2017 marks the sixth year of Hampden-Sydney’s participation in the Howard Hughes Medical Institute’s (HHMI) Science Education Alliance-Phage Hunters Advancing Genomic and Evolutionary Sciences (SEA-PHAGES) program. SEA-PHAGES is a national initiative in which undergraduates from roughly 100 institutions work to isolate and characterize bacteriophages, or viruses that infect bacteria, from the environment by molecular and bioinformatics methods. Each year, students from Dr. Mike Wolyniak’s Molecular and Cellular Biology course work to isolate and analyze novel bacteriophages while Genomics and Bioinformatics students annotate and study the DNA genomic sequences of these bacteriophages. Dakota Reinartz ’18 and Wood Morgan ’18 were members of both classes and recently presented some of the class’ work at the annual SEA-PHAGES symposium at HHMI’s Janelia Farm Research Campus in Ashburn, Virginia.
Dakota and Wood outside Janelia Farm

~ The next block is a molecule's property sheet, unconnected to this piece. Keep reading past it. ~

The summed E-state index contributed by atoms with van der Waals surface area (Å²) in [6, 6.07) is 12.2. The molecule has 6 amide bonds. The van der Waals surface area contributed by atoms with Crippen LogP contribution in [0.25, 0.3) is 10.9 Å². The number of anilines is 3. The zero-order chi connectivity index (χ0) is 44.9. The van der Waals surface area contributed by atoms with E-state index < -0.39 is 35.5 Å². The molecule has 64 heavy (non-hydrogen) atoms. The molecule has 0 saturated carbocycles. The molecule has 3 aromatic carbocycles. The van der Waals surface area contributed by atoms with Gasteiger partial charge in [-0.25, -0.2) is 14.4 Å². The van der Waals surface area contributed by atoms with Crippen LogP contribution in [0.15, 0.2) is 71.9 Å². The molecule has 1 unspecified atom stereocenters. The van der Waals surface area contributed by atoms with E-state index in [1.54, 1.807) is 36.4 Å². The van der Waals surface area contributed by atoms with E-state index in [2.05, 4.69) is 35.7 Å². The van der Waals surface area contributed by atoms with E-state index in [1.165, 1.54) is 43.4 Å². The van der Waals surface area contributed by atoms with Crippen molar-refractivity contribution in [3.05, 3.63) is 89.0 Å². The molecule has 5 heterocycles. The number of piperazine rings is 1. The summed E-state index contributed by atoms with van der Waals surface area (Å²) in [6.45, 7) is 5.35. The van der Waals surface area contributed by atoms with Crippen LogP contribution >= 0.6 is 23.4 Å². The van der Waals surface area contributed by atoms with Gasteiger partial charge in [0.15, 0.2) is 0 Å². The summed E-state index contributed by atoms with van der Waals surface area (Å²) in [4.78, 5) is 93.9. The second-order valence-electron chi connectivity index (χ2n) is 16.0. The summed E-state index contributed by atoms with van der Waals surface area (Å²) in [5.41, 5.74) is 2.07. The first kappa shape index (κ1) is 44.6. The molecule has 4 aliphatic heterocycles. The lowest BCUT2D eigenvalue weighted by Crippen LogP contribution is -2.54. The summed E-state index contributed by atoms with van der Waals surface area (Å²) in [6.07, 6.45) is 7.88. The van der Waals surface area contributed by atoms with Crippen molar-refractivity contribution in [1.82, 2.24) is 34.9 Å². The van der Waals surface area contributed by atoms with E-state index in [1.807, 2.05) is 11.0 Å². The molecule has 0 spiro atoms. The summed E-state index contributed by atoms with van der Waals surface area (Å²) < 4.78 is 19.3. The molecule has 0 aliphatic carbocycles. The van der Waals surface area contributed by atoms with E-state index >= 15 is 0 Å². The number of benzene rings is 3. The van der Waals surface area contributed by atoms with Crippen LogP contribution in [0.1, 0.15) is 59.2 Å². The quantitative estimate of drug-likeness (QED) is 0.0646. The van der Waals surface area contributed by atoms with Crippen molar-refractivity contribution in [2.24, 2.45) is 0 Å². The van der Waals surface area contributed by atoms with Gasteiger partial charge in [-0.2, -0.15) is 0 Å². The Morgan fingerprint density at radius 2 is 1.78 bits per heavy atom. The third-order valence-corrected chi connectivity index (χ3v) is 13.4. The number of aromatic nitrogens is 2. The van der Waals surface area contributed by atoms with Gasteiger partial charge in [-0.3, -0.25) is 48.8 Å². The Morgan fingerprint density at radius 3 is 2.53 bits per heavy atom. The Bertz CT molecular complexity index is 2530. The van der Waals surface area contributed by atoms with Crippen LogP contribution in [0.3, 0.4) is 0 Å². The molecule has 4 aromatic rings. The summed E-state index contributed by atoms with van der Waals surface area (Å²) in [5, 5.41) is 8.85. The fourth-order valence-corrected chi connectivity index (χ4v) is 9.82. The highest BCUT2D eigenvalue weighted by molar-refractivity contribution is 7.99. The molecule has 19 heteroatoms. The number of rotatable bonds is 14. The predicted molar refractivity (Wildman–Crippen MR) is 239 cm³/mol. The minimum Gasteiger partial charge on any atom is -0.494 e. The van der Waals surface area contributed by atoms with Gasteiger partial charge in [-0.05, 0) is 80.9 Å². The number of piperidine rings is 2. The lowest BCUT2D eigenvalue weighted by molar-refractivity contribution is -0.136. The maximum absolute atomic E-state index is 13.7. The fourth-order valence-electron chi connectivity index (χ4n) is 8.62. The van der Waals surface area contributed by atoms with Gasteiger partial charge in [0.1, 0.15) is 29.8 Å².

The HHMI Janelia Farm Research Campus
Dakota and Wood presented work on the class’ characterization of Thespis, a bacteriophage isolated previously by David Bushhouse ’19 that infects and destroys Mycobacterium smegmatis, a close relative of the bacteria responsible for tuberculosis.
Dakota presents the poster on Thespis characterization to a symposium guest
The data collected from SEA-PHAGES students can be examined at phagesdb.org and has led to several peer reviewed publications on the ways in which viruses evolve and adapt in different environmental conditions. SEA-PHAGES is one of several opportunities Hampden-Sydney biology students get to interact with authentic research questions in their coursework.
Wood, Dakota, and Professor Mike Wolyniak at the SEA-PHAGES Symposium